Growing up in a rather multicultural town, I was fortunate enough to get to experience many different types of cuisine. One such treat that was shared around town was a classic Irish soda bread. It’s a bread leavened with baking soda, and in many ways its creation resembles the method of making scones. The dough should be kneaded and handled as little as possible.
There are many variations of Irish soda bread out there (probably about one recipe for every family). Some have buttermilk, some have oats, others have raisins or caraway seeds. Feel free to look up many recipes and experiment to find one that fits your own tastes. We, of course, can’t help sharing our own favorite. This bread will last only about two days or so before it starts to stale, so eat fast (not that that’s ever been a problem in my household). Serve with cheese and jam or preserves, or simply with a knob of butter. Here’s our favorite recipe…
Irish Soda Bread
(makes 6-8 servings)
- 2 cups flour
- 1 cup plus 1 tablespoon quick cooking oats
- 1 1/2 teaspoons baking soda
- 2 teaspoons baking powder
- 1/2 teaspoon salt
- 1/2 cup raisins
- 1 cup plus 1 tablespoon buttermilk
- 1 large egg, lightly beaten
- 2 tablespoons honey
- 1 tablespoon butter, melted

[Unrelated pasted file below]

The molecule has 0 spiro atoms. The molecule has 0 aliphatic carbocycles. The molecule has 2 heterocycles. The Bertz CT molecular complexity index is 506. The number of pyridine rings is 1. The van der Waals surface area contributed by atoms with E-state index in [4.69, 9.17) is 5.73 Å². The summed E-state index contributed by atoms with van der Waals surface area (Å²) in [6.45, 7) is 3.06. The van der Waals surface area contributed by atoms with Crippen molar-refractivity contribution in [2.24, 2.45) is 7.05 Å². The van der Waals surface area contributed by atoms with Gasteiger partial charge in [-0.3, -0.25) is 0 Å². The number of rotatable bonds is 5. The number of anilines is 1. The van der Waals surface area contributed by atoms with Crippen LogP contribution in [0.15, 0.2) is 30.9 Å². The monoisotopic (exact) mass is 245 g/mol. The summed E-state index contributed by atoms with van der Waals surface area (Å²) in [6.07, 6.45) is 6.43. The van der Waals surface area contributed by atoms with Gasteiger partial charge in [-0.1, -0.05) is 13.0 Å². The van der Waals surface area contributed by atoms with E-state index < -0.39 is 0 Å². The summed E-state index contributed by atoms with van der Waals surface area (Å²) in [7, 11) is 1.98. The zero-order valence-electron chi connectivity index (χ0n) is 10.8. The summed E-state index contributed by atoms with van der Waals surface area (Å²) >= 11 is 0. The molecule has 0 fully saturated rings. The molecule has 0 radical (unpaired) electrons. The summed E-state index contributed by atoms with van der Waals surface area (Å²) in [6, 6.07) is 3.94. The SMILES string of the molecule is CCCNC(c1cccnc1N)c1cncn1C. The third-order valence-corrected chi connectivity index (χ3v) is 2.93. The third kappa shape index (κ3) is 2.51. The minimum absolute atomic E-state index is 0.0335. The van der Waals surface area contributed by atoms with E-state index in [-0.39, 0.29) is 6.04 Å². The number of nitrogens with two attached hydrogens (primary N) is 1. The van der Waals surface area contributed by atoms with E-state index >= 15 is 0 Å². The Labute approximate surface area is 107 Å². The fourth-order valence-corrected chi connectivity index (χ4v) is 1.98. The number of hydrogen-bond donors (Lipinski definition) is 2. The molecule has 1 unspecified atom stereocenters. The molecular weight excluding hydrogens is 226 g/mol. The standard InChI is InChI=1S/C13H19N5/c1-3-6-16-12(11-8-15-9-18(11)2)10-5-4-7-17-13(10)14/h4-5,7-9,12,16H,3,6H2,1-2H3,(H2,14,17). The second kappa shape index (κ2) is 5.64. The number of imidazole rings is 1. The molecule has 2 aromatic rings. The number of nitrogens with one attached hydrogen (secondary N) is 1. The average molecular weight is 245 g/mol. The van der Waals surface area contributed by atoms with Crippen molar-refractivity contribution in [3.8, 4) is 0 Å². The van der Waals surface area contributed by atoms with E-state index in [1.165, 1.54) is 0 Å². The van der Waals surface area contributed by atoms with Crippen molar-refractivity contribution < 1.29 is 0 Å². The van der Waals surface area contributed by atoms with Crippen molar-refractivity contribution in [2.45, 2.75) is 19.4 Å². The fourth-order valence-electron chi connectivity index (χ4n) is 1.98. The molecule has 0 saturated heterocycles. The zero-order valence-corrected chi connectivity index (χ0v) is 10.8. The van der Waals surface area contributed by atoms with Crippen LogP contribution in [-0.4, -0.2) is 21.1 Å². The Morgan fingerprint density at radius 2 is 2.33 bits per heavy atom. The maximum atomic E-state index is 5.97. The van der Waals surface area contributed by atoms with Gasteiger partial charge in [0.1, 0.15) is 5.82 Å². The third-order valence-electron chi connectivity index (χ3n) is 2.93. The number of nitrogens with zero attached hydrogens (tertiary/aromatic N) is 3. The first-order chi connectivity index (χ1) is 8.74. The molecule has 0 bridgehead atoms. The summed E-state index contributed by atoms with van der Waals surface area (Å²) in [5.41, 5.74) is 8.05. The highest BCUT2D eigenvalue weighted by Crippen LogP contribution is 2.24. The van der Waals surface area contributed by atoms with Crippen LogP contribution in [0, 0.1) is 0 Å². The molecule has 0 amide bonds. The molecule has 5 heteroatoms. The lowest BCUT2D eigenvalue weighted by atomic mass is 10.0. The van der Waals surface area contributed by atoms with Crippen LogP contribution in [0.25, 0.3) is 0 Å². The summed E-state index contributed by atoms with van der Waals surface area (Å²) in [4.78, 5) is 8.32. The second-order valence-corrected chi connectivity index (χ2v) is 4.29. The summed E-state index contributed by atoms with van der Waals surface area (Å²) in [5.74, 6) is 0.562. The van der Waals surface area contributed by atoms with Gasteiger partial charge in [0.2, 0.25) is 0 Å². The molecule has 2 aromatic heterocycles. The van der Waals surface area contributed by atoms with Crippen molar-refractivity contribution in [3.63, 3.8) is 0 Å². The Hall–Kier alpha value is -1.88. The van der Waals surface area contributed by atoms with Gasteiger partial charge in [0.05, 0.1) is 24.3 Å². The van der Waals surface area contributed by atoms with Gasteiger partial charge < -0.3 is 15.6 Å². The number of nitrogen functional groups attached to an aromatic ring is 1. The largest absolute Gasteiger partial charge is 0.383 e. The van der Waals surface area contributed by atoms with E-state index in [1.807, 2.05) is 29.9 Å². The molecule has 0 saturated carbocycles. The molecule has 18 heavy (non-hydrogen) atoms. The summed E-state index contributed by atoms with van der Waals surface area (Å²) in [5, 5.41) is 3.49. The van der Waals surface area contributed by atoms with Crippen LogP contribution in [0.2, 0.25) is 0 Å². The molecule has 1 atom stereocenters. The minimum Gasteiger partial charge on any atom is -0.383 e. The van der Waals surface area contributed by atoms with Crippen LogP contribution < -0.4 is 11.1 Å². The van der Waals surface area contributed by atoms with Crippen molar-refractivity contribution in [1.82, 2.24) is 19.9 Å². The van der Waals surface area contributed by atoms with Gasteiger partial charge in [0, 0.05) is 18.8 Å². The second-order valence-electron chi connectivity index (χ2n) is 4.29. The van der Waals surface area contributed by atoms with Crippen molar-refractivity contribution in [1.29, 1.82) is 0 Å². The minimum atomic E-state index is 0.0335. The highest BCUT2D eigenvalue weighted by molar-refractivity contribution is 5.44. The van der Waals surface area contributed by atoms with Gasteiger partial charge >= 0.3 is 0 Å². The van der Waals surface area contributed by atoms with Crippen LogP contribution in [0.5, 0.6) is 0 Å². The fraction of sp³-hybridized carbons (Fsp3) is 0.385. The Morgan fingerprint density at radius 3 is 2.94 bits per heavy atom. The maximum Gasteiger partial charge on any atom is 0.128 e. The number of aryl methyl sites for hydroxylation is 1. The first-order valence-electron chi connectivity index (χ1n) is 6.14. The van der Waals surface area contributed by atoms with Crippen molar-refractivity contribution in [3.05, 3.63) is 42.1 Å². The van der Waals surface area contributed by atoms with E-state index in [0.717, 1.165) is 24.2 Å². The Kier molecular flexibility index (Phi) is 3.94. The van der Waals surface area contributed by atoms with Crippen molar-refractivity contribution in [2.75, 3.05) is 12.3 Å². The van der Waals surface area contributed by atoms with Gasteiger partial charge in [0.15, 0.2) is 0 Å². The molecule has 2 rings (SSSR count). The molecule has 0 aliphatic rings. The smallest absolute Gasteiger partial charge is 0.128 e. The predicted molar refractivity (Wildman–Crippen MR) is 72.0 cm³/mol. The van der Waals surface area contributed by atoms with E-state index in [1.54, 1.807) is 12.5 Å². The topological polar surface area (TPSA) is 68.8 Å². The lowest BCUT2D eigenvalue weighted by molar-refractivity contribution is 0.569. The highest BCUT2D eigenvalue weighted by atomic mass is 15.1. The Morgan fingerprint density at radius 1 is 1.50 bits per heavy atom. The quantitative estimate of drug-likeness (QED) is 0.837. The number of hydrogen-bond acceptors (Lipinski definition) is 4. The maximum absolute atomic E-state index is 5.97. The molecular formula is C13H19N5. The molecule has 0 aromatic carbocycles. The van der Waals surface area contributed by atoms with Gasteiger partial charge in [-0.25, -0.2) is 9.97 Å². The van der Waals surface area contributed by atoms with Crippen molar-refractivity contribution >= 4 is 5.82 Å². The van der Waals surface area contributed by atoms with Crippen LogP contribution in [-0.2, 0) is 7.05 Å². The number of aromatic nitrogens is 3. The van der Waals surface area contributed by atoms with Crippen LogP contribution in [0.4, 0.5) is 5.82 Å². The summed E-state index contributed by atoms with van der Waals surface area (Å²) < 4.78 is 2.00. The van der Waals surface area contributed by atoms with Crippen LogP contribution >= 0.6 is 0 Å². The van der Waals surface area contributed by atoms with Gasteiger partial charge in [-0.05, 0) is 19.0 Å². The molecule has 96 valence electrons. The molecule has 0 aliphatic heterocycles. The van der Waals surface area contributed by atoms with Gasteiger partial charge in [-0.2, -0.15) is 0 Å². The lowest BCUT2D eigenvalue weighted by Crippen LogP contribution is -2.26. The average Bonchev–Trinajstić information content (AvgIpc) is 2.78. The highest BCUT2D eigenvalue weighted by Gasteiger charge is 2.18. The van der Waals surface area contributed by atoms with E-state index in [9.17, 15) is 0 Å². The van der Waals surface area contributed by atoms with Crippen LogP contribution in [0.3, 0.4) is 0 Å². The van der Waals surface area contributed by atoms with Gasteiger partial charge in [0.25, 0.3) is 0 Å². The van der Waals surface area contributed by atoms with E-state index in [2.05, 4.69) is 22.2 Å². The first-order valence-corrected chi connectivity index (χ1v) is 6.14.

- 1/4 cup brandy
- Combine raisins and brandy in a small bowl. Let stand at room temperature for 30 minutes.
- Preheat the oven to 375F. Lightly grease a baking sheet. In a medium bowl, mix the flour, 1 cup oats, baking powder, the baking soda, and salt. In a small bowl, whisk 1 cup buttermilk, honey, egg, and butter until well blended. Add to the dry ingredients, stirring until just combined. Stir in the raisins.
- Turn the dough out onto a lightly floured work surface. Knead 5 to 6 times, then shape it into a ball. Place on the prepared baking sheet and pat down into an 8″ round. Brush the top with the remaining buttermilk, then sprinkle with the remaining oats. Use a sharp knife to slash the top of the dough with an X about 1/2″ deep.
- Bake until the loaf is golden brown and sounds hollow when tapped (35 to 40 minutes). Transfer the loaf to a wire rack to cool.
Recipe adapted from Taste of Home